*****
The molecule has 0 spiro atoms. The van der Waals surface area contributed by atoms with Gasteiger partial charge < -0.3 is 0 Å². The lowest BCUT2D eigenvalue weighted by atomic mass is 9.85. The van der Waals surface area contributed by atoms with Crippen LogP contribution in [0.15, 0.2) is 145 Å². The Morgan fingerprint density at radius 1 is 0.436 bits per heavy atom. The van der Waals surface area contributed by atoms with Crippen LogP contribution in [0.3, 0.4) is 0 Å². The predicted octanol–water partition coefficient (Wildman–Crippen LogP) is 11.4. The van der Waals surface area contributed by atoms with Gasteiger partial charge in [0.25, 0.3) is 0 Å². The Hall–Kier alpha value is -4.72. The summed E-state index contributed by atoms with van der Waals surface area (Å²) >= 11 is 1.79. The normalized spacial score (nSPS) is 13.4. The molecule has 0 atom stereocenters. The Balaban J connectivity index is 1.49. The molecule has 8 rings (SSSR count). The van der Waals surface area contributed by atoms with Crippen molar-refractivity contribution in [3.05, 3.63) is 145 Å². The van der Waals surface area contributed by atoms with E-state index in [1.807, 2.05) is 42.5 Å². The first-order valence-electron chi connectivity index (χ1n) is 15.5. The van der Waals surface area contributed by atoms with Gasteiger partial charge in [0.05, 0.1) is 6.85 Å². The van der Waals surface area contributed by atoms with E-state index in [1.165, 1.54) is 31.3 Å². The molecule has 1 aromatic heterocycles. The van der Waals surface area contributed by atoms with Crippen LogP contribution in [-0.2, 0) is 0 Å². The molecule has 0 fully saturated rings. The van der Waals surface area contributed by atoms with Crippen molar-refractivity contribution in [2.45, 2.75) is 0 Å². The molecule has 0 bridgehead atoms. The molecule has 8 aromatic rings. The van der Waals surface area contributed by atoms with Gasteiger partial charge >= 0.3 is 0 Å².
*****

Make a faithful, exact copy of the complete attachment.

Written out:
The molecule has 0 spiro atoms. The van der Waals surface area contributed by atoms with Gasteiger partial charge < -0.3 is 0 Å². The lowest BCUT2D eigenvalue weighted by atomic mass is 9.85. The van der Waals surface area contributed by atoms with Crippen LogP contribution in [0.15, 0.2) is 145 Å². The Morgan fingerprint density at radius 1 is 0.436 bits per heavy atom. The van der Waals surface area contributed by atoms with Crippen LogP contribution in [0.3, 0.4) is 0 Å². The predicted octanol–water partition coefficient (Wildman–Crippen LogP) is 11.4. The van der Waals surface area contributed by atoms with Gasteiger partial charge in [0.25, 0.3) is 0 Å². The Hall–Kier alpha value is -4.72. The summed E-state index contributed by atoms with van der Waals surface area (Å²) >= 11 is 1.79. The normalized spacial score (nSPS) is 13.4. The molecule has 0 atom stereocenters. The Balaban J connectivity index is 1.49. The molecule has 8 rings (SSSR count). The van der Waals surface area contributed by atoms with Crippen molar-refractivity contribution in [3.05, 3.63) is 145 Å². The van der Waals surface area contributed by atoms with E-state index in [1.807, 2.05) is 42.5 Å². The first-order valence-electron chi connectivity index (χ1n) is 15.5. The van der Waals surface area contributed by atoms with Gasteiger partial charge in [0.05, 0.1) is 6.85 Å². The van der Waals surface area contributed by atoms with E-state index in [1.165, 1.54) is 31.3 Å². The molecule has 1 aromatic heterocycles. The van der Waals surface area contributed by atoms with Crippen LogP contribution in [-0.2, 0) is 0 Å². The molecule has 0 fully saturated rings. The van der Waals surface area contributed by atoms with Crippen molar-refractivity contribution in [2.45, 2.75) is 0 Å². The molecule has 0 bridgehead atoms. The molecule has 8 aromatic rings. The van der Waals surface area contributed by atoms with Gasteiger partial charge >= 0.3 is 0 Å².